The 3rd Design Seminar Next : The Behavior of Sound Borne From “Music Without A Starting Point” 2019 - Don't DJ/YPY Yukemuri Gokudo Tsua
There were three performances. We have Associate Professor Jo from our faculty performing with self-made records using paper and acrylic, followed by YPY who used three multi-track tape recorders and a vast number of cassette tapes. Don’t DJ, who combined turntables made into musical instruments with various objects (e.g., rubber bands, CDs) and sounds played from a computer. After the performance concluded, Associate Professor Jo served as the moderator and discussed with the guests on the meaning of the theme “music without a starting point” in their music. They talked about the composition of each performance, the equipment used, discussions that do not appear in regular live performances and talk events.
There were about 50 attendees from the university and the general public. There were many views shared from the performers in this dialogue session which aimed to explore new possibilities for design through practice. Below are the reviews from four of the university’s students who supported in preparation, the event itself and cleaning up at the end.
While bearing the keyword of design, we recognize that Design Seminar NEXT is a place where you can listen to the stories of guests who don’t fit in the framework of a designer. This time, I was able to experience performances by artists under the theme of “music without a starting point.” As I listened to them, while the guests Don’t DJ and YPY are both artists, I felt that they could also be referred to as designers of alternative music systems. The talks by the guests were an important factor that increased the depth of this event. As a student, I don’t often have contact with people from outside of the university. This event was an enlightening experience as not only could we directly hear from the artists themselves on their thoughts and backgrounds. It was exciting to know that there are people who live their lives differently. In this respect, I feel that it could be better if there were more time given for the talk/discussion session. Also, I would have liked to hear more about the relationship between the two guests. While I am grateful that Design Seminar NEXT has been an experience that has allowed me to broaden my outlook, I wish I could have made more use of such opportunity as an undergraduate student. If I ever have the chance to support this event again, I would like it more accessible for more students to attend.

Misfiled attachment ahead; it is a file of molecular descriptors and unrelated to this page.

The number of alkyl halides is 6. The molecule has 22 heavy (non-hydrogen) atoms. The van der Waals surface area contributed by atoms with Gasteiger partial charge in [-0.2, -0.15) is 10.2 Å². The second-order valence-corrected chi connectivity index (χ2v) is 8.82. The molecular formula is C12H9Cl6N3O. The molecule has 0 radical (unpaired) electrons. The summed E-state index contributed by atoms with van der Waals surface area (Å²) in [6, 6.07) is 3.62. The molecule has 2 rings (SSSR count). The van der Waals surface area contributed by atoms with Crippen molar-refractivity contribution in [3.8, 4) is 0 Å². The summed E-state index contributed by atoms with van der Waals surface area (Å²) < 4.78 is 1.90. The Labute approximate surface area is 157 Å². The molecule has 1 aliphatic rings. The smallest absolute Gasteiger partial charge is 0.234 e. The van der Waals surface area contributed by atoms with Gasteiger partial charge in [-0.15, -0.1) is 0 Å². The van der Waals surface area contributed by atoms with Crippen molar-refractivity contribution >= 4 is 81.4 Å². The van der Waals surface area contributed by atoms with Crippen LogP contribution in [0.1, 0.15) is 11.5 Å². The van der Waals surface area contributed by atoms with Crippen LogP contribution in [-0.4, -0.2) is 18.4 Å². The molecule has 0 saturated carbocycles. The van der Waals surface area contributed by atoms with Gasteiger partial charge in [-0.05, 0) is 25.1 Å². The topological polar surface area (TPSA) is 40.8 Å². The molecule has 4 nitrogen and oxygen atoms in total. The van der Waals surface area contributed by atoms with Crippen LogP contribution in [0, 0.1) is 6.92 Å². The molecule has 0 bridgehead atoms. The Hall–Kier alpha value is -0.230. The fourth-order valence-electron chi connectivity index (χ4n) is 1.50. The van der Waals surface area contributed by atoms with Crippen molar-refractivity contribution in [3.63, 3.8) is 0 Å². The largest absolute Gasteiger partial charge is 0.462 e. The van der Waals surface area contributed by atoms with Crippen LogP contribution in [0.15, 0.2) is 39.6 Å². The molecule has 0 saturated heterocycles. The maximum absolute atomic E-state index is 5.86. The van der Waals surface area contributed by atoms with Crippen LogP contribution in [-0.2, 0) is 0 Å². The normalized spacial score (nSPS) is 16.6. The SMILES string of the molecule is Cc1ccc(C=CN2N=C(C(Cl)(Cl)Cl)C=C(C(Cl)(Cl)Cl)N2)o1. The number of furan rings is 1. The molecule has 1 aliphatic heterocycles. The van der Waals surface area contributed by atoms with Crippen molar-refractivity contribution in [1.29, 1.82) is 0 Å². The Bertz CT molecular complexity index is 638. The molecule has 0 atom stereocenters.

The title was difficult to understand initially, but I got it after attending the event. I felt as though it was not limited to just music, and it was fun to hear. I like to make drum beats myself, so it was so comforting to hear so many beats. The approach to playing each of the instruments and the sounds that came from them was unique. The artist’s individuality could be felt strongly from the setting and the music. I am glad I could see them from so close up. Ideally, it will be great if there are interactions with the artists and they can explain the setting before the performance. This great opportunity had made me want to improve my Japanese listening ability.